Maja: Family leave would change. What we expect our moms to do would change. How we feed ourselves and what we take on as women would change. And so I always like to start there. We are hard wired to have energy, to have mental clarity, to have solid, consistent bowel movements. That is actually baseline. And if you are feeling any of these other things, oftentimes I can point back to micronutrient deficiencies. Those are your vitamins, your minerals, your amino acids, your essential fatty acids. I can point to interruptions in sleep, which is just a part of the early phase of parenthood, I know, but I can point to lack of light exposure in the iris, so your circadian rhythm is off. I can point to a lot of lifestyle things that we can tweak to make those symptoms either completely go away or never happen to begin with. And so there are four stages of HPA axis dysfunction, so adrenal dysfunction. And I’d like to say it – like, it’s important. A lot of people call it adrenal fatigue, but because there’s that axis, there could be an issue with your hypothalamus signaling to your pituitary, or there could be an issue with your pituitary signaling to your adrenals. And so that’s why I think a lot of clinicians will kind of talk about HPA axis dysfunction, but we can just call it adrenal dysfunction or adrenal fatigue. But there are four stages of adrenal dysfunction in that HPA axis. The first stage is you are thriving. You’ve got lots of energy. You’re able to go to sleep at night. I’m not going to talk a lot about that because most of the clients that I work with aren’t there. They’re not there. But the first kind of stage of HPA axis dysfunction, it’s called the stress phase. And you may feel edgy. Other people may be, like, too slow, so that’s how others seem to you. Like, man, they’re just not driving fast enough, or they’re not bagging my groceries fast enough. It may be very difficult to fall asleep at night. Your mental function can be kind of fast and scattered. So that’s kind of the first phase. We’ve got some acute stress that’s happening. When that acute stress becomes prolonged, we move into the second and kind of third dysfunctional phase. The next phase is called tired and wired, and it’s very much what it sounds like. You’re exhausted, but you’re kind of wired, and you have a hard time staying asleep or falling asleep. You may feel very overwhelmed. Other people may seem kind of incompetent to you, and your mental function is just a little erratic. You’re bouncing around from ideas. You’re multitasking; where was I; what was I just doing. You’re just kind of all over the place. When the stressors still continue, you will end up in a crash phase, and in that, you feel complete, absolute exhaustion. You can barely make it to the end of the day. You’re crashing in the middle of the day. You’re trying to make it to Friday so that you can sleep all day Saturday and Sunday. You may be sleeping a lot, but you wake up and you’re like, did I – it’s very unrefreshing, and you’re completely unable to generate ideas. There’s a lot of brain fog here. Oftentimes can be associated with anxiety and depression, and you’re just in a completely exhausted state. I think that it’s good to understand all three of these phases, and you have to know yourself. Do you have a good balance? There’s going to be times when we’re stressed out, as long as we know how to manage that. But if you feel like you have had prolonged stress in your life, you’ve worked with a couple of doctors, everybody’s telling you you’re fine, or they refuse to run labs is a huge red flag for me, when doctors refuse to run labs that their patients ask of them. It’s time to get a new doctor. And then it’s time to reach out and it’s time to get some help, and the reality is, when we’re alone at night and the music has stopped, we know if we need help, when something becomes a little bit too much. And I would say listen to that whisper because it doesn’t get better on your own. It gets worse. Stress just compounds and gets worse and worse. So I would say – gosh, I mean, reach out if you’re having any of those symptoms that we talked about today. Like, none of it is normal. It’s preventing you from living a big, powerful life. And that’s kind of the marker that I use. Are you unable to do the things that you want to do in your life, whether that’s go back to work, whether that’s participate in nonprofit work, whether that’s fully participate in your child’s life, right, because you’re so dang tired. It’s time to throw your hand up in the air and say, I need some help, and do something different about it. Once you’re experiencing these symptoms, it’s very difficult to make change.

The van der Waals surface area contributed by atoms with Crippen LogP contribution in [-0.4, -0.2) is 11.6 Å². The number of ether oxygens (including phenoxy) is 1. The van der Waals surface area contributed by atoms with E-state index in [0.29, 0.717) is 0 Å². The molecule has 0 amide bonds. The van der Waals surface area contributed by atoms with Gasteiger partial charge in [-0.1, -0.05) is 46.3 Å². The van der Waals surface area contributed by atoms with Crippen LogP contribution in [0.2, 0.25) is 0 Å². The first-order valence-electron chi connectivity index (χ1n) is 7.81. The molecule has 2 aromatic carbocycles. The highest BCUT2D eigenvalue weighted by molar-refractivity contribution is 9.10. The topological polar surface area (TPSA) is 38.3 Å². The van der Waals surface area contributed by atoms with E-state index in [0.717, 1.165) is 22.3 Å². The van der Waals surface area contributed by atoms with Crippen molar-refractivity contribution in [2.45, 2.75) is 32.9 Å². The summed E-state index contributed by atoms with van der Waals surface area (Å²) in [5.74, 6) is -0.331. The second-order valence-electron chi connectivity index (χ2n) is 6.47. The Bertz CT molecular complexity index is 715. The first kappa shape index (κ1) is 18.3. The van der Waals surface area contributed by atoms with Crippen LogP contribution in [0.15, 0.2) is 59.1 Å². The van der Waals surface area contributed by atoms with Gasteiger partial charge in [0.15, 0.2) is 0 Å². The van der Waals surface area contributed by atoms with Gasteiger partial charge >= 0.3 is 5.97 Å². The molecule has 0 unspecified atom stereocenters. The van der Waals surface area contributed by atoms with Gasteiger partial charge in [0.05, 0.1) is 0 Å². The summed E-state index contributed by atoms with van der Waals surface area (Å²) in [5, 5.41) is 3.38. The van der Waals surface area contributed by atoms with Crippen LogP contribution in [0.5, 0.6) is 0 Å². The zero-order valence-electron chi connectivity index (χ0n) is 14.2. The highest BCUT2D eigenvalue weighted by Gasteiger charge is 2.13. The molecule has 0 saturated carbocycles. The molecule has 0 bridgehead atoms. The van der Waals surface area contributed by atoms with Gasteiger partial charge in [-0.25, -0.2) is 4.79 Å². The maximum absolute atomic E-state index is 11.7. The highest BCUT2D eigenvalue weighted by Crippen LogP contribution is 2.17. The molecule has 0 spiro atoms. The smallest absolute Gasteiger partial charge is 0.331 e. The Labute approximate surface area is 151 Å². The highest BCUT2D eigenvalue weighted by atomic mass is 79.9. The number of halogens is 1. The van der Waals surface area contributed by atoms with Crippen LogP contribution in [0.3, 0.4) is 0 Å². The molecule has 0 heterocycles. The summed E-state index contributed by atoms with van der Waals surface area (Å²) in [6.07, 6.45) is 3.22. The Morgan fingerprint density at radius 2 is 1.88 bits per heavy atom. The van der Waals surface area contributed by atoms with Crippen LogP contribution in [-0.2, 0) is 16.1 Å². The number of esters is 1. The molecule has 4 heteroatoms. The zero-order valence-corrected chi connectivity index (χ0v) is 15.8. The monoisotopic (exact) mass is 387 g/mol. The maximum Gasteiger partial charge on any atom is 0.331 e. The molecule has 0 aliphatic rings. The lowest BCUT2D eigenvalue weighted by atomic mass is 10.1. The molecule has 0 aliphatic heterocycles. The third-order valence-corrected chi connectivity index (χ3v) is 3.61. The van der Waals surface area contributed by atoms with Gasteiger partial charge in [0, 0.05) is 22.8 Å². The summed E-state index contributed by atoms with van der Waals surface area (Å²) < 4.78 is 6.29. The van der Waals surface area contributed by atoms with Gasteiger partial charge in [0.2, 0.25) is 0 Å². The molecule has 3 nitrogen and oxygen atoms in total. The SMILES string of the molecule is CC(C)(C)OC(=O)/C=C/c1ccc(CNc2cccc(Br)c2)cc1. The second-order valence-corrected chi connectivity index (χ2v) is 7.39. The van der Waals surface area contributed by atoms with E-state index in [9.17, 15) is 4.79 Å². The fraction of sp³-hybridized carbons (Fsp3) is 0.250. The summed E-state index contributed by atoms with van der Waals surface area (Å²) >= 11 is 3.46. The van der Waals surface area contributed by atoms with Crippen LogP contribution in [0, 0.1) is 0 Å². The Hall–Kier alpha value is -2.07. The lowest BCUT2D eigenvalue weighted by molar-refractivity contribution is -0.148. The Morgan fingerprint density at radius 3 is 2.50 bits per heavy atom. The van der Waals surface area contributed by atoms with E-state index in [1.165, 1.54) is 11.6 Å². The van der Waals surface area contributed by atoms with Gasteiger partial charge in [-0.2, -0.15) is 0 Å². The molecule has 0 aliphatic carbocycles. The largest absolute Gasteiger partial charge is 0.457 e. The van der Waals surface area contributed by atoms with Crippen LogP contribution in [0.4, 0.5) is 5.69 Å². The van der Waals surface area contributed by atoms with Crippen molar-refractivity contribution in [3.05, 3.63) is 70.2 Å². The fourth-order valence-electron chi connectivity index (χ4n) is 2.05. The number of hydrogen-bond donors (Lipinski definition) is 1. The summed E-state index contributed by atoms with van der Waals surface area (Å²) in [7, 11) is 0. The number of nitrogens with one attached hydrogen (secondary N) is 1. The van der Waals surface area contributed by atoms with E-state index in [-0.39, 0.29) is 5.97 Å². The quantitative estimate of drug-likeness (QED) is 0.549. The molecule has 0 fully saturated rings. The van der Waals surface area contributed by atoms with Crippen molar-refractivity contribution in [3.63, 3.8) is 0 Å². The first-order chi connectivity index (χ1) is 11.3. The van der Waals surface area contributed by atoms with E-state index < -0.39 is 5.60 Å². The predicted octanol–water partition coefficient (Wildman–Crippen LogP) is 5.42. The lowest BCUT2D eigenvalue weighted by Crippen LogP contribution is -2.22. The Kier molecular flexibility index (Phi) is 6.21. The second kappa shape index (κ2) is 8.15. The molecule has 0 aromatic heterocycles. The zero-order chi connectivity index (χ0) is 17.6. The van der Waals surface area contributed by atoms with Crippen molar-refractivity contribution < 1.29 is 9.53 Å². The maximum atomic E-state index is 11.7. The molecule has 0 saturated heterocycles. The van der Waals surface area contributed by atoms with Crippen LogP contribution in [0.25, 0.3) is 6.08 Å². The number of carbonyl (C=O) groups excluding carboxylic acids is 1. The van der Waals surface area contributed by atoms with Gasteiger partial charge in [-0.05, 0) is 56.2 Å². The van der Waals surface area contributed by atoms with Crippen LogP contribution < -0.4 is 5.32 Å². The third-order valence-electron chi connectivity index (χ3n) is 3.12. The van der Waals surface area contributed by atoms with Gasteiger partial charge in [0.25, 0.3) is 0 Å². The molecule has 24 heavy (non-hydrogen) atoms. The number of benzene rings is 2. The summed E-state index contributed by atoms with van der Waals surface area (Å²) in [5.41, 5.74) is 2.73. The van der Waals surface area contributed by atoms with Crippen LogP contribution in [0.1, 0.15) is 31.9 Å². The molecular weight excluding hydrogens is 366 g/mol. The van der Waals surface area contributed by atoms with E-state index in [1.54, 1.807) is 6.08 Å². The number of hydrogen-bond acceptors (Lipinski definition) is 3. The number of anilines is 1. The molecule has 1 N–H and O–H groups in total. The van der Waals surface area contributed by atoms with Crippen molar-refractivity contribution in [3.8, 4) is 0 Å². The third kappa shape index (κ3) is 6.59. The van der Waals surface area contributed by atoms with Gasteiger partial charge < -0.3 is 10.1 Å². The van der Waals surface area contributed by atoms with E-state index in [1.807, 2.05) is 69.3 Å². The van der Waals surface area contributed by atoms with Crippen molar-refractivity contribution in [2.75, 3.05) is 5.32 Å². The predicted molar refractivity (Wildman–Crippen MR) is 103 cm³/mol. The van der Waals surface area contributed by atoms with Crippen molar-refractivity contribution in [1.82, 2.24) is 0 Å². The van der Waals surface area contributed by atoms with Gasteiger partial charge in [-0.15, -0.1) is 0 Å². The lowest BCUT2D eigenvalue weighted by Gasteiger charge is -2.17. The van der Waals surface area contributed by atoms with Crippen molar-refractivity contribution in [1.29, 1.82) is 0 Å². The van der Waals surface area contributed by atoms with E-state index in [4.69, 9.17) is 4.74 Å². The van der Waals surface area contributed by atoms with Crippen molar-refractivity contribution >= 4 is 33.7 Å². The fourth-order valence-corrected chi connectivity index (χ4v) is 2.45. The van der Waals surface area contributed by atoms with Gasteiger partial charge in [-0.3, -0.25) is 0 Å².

Kristin: It makes sense. And if people are telling you that’s just normal – yeah, you hear all these other stories. Yeah, I was tired; I was in a fog. But it doesn’t have to be that way.
Maja: One of the things that I love – I’ve been doing a lot of podcasts, and one of the things that I am constantly hearing, usually from the podcast host, which are usually entrepreneurs or business people – they’ve felt like crap. They went to the doctor, and the doctor would, like, run some labs, right, and then they would often respond with, “Your labs came back normal.” I hear this with thyroid labs all the time. So what I like to talk about is the difference between functional ranges and clinical ranges. And if you take a look at – there’s two main companies in the US that run labs. I think it’s LabQuest and CPL are the two main ones. And let’s just take thyroid labs, like a thyroid panel, to begin with, so that we can talk about something very specific. So what they do is they will – well, first of all, when’s the last time you’ve asked your doctor to run a lab when you’ve been feeling great? Probably never. It’s usually when you feel like garbage that you’re like, oh my God, there must be something wrong. Doctor, please take some blood. Tell me if you see anything.